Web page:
Top teams rebel over quarantine rule

PUBLISHED : Friday, 26 May, 2006, 12:00am
UPDATED : Friday, 26 May, 2006, 12:00am

Government considers revising isolation requirements

The government is looking at revising its quarantine requirements after some of the world's top riding countries threatened not to send their best horses for the 2008 Olympic events in Hong Kong.

The US and German equestrian federations have voiced their discontent at measures introduced by the SAR authorities relating to the import of horses for the games. The requirements could mean a horse spends almost a month away from home. Horse owners are reluctant to have their charges sidelined from other competitions for so long.

The issue is sensitive for Hong Kong because superior quarantine provisions were among the main factors used by Bocog (the Beijing Olympic Games Organising Committee) to persuade FEI, the sport's world governing body, to accept the relocation of the events (showjumping, dressage and eventing), which will take place at Sha Tin and Beas River. The FEI (International Federation for Equestrian Sports) had been reluctant to accept the move.

'This is unacceptable because the FEI agreed to move the 2008 equestrian events to the SAR on the basis that Hong Kong is a comparatively safer place than Beijing with a low risk of virus infection for horses,' said an informed source, who has had a close working relationship with the FEI.

'But now it turns out that the regulations are so strict ... the horses will be required to spend such a long period in Hong Kong for quarantine arrangements. This is against the rationale of moving the competition to Hong Kong.

'At the FEI annual general assembly held in Kuala Lumpur earlier this month, individual countries had already voiced their discontent over the issue and some leading countries, including Germany and the United States, are considering not sending their best horses to Hong Kong if the government does not review the quarantine arrangements.'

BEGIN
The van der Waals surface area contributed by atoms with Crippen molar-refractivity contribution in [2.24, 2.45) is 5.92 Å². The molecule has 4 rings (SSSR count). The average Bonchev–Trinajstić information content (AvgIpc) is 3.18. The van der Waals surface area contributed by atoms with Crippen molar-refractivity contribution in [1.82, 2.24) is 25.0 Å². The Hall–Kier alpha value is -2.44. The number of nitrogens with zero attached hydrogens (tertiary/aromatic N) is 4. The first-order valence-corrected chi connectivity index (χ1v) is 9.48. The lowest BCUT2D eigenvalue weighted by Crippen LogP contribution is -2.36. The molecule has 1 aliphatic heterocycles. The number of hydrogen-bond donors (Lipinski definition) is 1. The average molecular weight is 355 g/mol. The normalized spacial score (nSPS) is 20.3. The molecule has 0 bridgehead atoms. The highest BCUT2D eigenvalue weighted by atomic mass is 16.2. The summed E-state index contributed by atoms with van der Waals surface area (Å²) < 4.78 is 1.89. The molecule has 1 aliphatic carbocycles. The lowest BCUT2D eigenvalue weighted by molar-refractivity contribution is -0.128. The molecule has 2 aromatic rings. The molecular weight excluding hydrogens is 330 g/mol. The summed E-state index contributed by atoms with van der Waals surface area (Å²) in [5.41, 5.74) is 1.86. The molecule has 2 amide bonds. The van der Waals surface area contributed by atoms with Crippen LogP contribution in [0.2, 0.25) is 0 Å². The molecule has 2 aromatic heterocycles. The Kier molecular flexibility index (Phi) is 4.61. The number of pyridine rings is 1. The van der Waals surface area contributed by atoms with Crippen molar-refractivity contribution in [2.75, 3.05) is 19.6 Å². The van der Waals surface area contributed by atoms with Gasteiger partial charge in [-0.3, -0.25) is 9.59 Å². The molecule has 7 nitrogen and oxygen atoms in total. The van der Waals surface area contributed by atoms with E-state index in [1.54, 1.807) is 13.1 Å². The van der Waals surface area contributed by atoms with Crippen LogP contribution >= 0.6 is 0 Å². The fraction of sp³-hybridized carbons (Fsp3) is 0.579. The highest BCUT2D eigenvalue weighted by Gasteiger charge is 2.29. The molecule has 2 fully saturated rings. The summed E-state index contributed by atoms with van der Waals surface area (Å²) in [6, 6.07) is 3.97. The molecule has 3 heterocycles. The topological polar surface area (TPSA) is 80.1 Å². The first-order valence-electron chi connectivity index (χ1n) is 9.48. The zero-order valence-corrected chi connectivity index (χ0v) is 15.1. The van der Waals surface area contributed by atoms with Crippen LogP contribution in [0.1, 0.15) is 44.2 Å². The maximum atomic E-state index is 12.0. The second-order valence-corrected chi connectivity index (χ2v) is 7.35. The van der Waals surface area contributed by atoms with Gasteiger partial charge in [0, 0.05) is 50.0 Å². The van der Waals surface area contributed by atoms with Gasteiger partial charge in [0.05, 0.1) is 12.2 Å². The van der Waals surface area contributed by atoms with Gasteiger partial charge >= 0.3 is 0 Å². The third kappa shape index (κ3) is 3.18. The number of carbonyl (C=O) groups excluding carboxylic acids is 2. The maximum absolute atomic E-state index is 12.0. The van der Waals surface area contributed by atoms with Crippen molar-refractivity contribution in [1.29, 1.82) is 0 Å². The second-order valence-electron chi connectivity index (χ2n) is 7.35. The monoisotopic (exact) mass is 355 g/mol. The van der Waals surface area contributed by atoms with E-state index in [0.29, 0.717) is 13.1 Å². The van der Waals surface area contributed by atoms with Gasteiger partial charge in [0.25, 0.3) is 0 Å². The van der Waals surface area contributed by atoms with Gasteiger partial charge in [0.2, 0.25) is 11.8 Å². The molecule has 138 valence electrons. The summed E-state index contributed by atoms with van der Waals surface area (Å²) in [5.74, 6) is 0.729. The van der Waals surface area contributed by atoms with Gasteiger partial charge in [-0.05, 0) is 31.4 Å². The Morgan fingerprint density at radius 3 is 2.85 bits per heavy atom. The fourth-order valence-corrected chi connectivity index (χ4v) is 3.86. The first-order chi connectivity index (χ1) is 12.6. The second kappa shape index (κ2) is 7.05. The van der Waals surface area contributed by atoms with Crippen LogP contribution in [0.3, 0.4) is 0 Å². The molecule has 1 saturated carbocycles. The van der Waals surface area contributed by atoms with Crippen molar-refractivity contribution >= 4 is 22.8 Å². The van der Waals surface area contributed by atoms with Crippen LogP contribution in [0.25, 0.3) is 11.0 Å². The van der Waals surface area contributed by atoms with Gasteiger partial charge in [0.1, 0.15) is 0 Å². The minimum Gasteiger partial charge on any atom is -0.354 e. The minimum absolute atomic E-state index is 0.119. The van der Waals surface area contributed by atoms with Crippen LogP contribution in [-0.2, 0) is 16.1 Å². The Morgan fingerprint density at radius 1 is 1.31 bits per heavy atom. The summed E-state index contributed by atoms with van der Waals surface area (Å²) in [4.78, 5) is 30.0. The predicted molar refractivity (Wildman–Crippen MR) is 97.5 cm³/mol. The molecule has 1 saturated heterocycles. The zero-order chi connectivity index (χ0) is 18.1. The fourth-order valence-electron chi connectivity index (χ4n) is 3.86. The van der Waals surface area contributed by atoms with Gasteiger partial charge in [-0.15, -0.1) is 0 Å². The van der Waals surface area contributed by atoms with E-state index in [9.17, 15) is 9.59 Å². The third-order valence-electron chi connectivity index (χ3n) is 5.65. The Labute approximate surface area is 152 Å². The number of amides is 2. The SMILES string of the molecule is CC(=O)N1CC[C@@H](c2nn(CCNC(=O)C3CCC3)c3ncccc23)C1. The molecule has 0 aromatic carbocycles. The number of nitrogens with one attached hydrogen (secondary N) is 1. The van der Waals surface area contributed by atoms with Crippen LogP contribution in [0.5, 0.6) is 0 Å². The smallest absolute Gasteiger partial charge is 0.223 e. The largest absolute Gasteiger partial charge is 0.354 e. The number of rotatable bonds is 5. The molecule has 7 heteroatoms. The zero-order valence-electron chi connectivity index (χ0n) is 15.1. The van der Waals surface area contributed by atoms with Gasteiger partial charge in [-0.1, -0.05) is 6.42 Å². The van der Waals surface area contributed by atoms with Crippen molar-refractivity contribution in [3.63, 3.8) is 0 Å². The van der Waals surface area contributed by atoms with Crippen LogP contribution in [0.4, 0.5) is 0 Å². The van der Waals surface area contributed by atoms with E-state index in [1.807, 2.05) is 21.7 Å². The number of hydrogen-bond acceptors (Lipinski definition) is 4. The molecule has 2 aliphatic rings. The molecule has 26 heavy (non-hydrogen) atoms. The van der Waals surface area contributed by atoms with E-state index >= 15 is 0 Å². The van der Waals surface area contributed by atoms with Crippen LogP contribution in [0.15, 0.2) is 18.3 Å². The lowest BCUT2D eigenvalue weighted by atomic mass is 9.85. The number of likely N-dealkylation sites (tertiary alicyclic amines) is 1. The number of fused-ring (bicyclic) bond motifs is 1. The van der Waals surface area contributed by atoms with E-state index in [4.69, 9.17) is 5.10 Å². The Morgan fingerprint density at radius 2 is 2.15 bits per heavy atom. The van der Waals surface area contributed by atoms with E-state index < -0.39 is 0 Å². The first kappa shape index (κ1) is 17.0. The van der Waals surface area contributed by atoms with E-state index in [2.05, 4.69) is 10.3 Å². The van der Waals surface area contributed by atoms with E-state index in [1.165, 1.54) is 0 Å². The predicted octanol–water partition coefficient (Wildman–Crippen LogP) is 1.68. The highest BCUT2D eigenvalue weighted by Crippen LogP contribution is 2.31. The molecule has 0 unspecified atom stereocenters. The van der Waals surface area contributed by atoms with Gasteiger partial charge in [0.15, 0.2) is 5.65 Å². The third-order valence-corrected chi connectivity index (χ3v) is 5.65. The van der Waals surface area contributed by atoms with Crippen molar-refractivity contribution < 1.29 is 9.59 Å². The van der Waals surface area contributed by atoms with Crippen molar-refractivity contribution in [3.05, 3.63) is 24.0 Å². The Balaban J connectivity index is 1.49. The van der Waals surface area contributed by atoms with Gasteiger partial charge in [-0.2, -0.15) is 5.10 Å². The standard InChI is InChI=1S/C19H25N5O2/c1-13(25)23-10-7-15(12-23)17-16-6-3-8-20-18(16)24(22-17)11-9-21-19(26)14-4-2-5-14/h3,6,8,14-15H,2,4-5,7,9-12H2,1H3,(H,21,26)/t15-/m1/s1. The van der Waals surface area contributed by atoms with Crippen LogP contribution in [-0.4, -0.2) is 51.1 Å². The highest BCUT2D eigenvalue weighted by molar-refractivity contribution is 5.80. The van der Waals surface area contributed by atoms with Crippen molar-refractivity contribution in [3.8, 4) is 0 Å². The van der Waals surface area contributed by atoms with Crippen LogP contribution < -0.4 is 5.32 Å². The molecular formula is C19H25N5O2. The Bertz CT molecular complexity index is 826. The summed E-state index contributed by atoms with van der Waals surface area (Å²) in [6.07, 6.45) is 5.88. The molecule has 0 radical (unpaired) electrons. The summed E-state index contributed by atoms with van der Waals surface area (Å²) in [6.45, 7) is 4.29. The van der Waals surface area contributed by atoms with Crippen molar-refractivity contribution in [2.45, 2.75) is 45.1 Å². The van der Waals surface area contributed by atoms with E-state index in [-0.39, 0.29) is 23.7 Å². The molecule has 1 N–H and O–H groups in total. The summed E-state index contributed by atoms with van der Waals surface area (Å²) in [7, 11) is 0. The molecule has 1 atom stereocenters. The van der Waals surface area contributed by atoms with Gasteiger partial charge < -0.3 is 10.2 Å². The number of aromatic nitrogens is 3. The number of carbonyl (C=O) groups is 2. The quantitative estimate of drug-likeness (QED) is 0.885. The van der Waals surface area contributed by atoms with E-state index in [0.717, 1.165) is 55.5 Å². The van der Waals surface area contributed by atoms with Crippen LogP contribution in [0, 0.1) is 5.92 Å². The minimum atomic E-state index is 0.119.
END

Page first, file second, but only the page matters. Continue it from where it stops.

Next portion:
According to the import protocol announced by the government's Agriculture, Fisheries and Conservation Department in March, competing horses will be imported via quarantine stables located at several designated transportation hubs around the world.

They will be required to undergo a period of seven days pre-export isolation in these overseas quarantine stables and 10 days of post-arrival isolation in Hong Kong. The quarantine period is already shorter than that for the Sydney Games in 2000, which had 14 days prior to the departure from their respective countries and another 14-day post-arrival period.

In announcing the regulations in March, the government stated: 'To ensure that exotic diseases of concern are not introduced by the imported equestrian horses to Hong Kong's equine population and to prevent the spread of diseases between competing horses in the events, all imported equestrian horses will be inspected and quarantined and should show no clinical signs of diseases, and undergo relevant tests and vaccinations before entering Hong Kong.'

However, the source close to the FEI said the exact period would be much longer because the horses would need to spend time travelling to Hong Kong and the 10 days of post-arrival isolation would not be counted until the last contingent of horses reached Hong Kong.

'According to the rules of the FEI, they won't allow more than 50 horses to arrive in Hong Kong each day and we are talking about 250 horses for the events. That means there will be at least another five days before all the horses arrive, and with a two-week competition period, the horses will need to spend around a month outside their home country,' added the source.

'There are usually a lot of equestrian events in Europe during summer and the horse owners may be reluctant to send their best horses to Hong Kong. If that's the case, the quality of the games in Hong Kong will be seriously affected.'

At the 2008 Olympic Games Equestrian Events Committee meeting held in Hong Kong last week, there were some heated exchanges on whether the quarantine period should be reduced. Pang Chung, honorary secretary general of the Sports Federation and Olympic Committee of Hong Kong and a member of the equestrian committee, said as far as he understood, the government had agreed to review the quarantine period because of the strong opposition.

Chaired by Chief Secretary Rafael Hui Si-yan, the committee will consider revising the 10-day post-arrival period.

Quarantine arrangements have often been a problem for Olympic equestrian events. In the most notorious case, the competition was moved to Sweden's capital Stockholm from Australia when the Melbourne Olympic Games organisers posted a six-month quarantine period in 1956.